Step 2: Configure the R2 interface g0/0/1 using the Addressing table and a default route with the next hop 10.20.0.1
R2(config)# interface g0/0/1
R2(config-if)# ip address 10.20.0.4 255.255.255.0
R2(config-if)# no shutdown
R2(config-if)# exit
R2(config)# ip route 0.0.0.0 0.0.0.0 10.20.0.1

Part 5: Configure Remote Access

Step 1: Configure all network devices for basic SSH support.

a. Create a local user with the username SSHadmin and $cisco123! as the encrypted password.

R1(config)# username SSHadmin secret $cisco123!

b. Use ccna-lab.com as the domain name.

R1(config)# ip domain name ccna-lab.com

c. Generate crypto keys using a 1024-bit modulus.

R1(config)# crypto key generate rsa general-keys modulus 1024

d. Configure the first five vty lines on each device to support SSH connections only and to authenticate to the local user database.

R1(config)# line vty 0 4
R1(config-line)# transport input ssh
R1(config-line)# login local
R1(config-line)# exit

Part 6: Verify Connectivity

Step 1: Configure PC hosts.

Refer to the Addressing Table for PC host address information.

Step 2: Complete the following tests. All should be successful.

Note: If you click Check Results, you will see that the five highlighted Connectivity Tests show as incorrect. This is because you have not implemented ACLs yet. After ACLs are implemented, these five highlighted Connectivity Tests should successfully fail.

From Protocol Destination Result
PC-A Ping 10.40.0.10 Success
PC-A Ping 10.20.0.1 Success
PC-B Ping 10.30.0.10 Success
PC-B Ping 10.20.0.1 Success
PC-B Ping 172.16.1.1 Success
PC-B HTTPS 172.16.1.2 Success
PC-A HTTPS 172.16.1.2 Success
PC-B SSH 10.20.0.4 Success
PC-B SSH 172.16.1.1 Success
Part 7: Configure and Verify Extended Access Control Lists

When basic connectivity is verified, the company requires the following security policies to be implemented:

Policy 1: The Sales Network is not allowed to SSH to the Management Network (but other SSH is allowed).

Policy 2: The Sales Network is not allowed to access server-A using any web protocol (HTTP/HTTPS). All other web traffic is allowed.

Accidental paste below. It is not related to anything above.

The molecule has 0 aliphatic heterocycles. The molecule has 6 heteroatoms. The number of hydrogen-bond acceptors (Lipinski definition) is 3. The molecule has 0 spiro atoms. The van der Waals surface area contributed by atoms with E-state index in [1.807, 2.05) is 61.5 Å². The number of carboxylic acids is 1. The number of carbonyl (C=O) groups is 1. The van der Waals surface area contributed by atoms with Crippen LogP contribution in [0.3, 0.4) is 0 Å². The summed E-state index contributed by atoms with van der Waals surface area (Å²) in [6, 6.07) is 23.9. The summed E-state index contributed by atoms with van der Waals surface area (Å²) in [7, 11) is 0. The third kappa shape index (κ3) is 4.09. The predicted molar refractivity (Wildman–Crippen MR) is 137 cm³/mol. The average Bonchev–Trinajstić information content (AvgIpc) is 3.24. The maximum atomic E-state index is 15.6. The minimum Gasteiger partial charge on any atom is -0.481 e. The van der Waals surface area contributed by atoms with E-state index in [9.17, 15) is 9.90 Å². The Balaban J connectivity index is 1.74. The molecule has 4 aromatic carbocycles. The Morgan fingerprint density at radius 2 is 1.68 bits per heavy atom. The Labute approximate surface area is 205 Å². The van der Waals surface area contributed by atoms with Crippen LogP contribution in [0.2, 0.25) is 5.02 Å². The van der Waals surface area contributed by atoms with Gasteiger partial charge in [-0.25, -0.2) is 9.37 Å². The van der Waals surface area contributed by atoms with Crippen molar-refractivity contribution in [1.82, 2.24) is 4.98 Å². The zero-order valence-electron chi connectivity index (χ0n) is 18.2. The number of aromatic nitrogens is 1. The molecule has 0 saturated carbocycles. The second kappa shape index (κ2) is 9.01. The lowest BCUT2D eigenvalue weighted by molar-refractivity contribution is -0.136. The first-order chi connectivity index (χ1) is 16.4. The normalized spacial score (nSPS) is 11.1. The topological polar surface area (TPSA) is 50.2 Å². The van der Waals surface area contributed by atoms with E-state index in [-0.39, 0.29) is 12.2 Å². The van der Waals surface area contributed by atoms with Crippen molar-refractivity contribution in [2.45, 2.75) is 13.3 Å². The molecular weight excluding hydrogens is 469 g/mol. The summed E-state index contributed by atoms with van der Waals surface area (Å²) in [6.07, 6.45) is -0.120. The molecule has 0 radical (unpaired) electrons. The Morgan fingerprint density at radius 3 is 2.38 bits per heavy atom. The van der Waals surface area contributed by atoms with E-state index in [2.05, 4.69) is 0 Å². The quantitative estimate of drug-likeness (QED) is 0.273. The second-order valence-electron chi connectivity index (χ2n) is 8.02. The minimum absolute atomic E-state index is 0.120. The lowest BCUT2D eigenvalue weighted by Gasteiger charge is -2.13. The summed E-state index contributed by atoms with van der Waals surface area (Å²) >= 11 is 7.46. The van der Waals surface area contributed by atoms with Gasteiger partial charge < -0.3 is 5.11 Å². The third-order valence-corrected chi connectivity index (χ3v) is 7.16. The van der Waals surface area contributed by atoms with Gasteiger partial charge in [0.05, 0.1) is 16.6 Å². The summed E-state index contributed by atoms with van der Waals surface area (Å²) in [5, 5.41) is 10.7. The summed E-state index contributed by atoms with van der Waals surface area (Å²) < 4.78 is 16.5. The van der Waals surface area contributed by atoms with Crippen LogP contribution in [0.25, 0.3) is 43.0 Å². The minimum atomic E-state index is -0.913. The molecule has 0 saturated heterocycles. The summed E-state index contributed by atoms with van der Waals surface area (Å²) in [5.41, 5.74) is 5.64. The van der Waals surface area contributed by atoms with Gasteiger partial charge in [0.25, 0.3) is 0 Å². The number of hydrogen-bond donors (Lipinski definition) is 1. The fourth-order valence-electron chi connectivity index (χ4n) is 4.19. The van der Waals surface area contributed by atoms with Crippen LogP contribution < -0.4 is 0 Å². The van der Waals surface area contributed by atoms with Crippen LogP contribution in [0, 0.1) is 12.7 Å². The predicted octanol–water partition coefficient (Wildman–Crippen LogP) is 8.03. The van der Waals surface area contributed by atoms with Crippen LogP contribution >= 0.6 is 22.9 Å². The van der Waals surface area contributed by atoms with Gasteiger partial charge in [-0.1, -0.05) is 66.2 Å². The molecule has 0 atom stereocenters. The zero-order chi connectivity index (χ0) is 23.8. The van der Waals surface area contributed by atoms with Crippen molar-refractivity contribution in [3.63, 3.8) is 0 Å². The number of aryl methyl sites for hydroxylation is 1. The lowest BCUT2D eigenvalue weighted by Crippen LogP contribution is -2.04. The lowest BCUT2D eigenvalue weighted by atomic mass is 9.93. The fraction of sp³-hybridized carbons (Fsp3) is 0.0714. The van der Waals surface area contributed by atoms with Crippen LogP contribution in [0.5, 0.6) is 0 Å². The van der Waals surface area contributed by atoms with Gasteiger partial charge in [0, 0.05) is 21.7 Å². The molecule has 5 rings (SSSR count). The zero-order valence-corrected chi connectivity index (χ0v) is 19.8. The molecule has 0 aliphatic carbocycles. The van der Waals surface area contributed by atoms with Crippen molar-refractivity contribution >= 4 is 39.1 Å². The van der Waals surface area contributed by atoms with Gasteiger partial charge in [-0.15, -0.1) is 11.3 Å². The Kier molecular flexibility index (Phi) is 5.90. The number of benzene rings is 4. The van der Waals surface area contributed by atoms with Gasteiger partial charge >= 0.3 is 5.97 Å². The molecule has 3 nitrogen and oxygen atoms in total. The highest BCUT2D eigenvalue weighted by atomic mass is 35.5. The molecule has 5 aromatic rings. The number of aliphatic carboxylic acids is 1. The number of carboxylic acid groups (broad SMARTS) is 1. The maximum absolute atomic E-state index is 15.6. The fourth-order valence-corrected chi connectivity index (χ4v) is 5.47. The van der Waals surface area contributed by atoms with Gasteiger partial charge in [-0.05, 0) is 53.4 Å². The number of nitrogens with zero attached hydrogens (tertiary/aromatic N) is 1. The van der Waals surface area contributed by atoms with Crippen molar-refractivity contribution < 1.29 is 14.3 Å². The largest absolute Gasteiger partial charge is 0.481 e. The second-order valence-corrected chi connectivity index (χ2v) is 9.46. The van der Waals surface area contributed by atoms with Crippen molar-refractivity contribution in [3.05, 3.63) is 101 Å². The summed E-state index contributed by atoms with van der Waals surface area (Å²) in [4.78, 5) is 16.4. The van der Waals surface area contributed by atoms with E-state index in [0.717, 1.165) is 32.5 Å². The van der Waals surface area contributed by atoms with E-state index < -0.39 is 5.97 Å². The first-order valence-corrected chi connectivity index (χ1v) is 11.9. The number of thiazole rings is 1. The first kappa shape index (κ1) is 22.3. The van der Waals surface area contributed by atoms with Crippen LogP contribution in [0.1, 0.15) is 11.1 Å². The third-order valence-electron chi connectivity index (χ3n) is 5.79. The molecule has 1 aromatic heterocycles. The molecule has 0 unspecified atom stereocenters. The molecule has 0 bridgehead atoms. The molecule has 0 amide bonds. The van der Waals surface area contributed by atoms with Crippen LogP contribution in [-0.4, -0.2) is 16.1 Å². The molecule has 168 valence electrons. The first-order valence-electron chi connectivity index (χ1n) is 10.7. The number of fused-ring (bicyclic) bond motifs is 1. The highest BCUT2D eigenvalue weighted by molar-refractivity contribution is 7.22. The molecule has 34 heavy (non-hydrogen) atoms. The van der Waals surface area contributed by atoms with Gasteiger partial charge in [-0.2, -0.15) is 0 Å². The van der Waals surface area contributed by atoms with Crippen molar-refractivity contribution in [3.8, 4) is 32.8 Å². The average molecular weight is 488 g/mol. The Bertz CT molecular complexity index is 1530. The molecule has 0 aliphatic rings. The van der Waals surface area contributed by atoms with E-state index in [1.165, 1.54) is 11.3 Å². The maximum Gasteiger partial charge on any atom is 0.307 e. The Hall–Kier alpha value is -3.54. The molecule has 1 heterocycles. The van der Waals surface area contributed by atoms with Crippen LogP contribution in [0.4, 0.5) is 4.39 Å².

Policy 3: The Sales Network is not allowed to send ICMP echo requests to the Operations or Management Networks. ICMP echo requests to other destinations are allowed.

Policy 4: The Operations network is not allowed to send ICMP echo requests to the Sales Network. ICMP echo requests to other destinations are allowed.

Step 1: Develop and apply extended access lists that will meet the security policy statements.
R1(config)# access-list 101 remark ACL 101 fulfills policies 1, 2, and 3
R1(config)# access-list 101 deny tcp 10.40.0.0 0.0.0.255 10.20.0.0 0.0.0.255 eq 22
R1(config)# access-list 101 deny tcp 10.40.0.0 0.0.0.255 172.16.1.2 0.0.0.0 eq 80
R1(config)# access-list 101 deny tcp 10.40.0.0 0.0.0.255 172.16.1.2 0.0.0.0 eq 443
R1(config)# access-list 101 deny icmp 10.40.0.0 0.0.0.255 10.20.0.0 0.0.0.255 echo
R1(config)# access-list 101 deny icmp 10.40.0.0 0.0.0.255 10.30.0.0 0.0.0.255 echo
R1(config)# access-list 101 permit ip any any
R1(config)# interface g0/0/1.40
R1(config-subif)# ip access-group 101 in
R1(config)# access-list 102 remark ACL 102 fulfills policy 4
R1(config)# access-list 102 deny icmp 10.30.0.0 0.0.0.255 10.40.0.0 0.0.0.255 echo
R1(config)# access-list 102 permit ip any any
R1(config)# interface g0/0/1.30
R1(config-subif)# ip access-group 102 in
Step 2: Verify that security policies are being enforced by the deployed access lists.

Run the following tests. The expected results are shown in the table:

Note: Click Check Results to force Packet Tracer to run all the Connectivity Tests again.

From Protocol Destination Result
PC-A Ping 10.40.0.10 Fail
PC-A Ping 10.20.0.1 Success
PC-B Ping 10.30.0.10 Fail
PC-B Ping 10.20.0.1 Fail
PC-B Ping 172.16.1.1 Success
PC-B HTTPS 172.16.1.2 Fail
PC-A HTTPS 172.16.1.2 Success
PC-B SSH 10.20.0.4 Fail
PC-B SSH 172.16.1.1 Success

Download 5.5.2 Packet Tracer – Configure and Verify Extended IPv4 ACLs – Physical Mode Completed: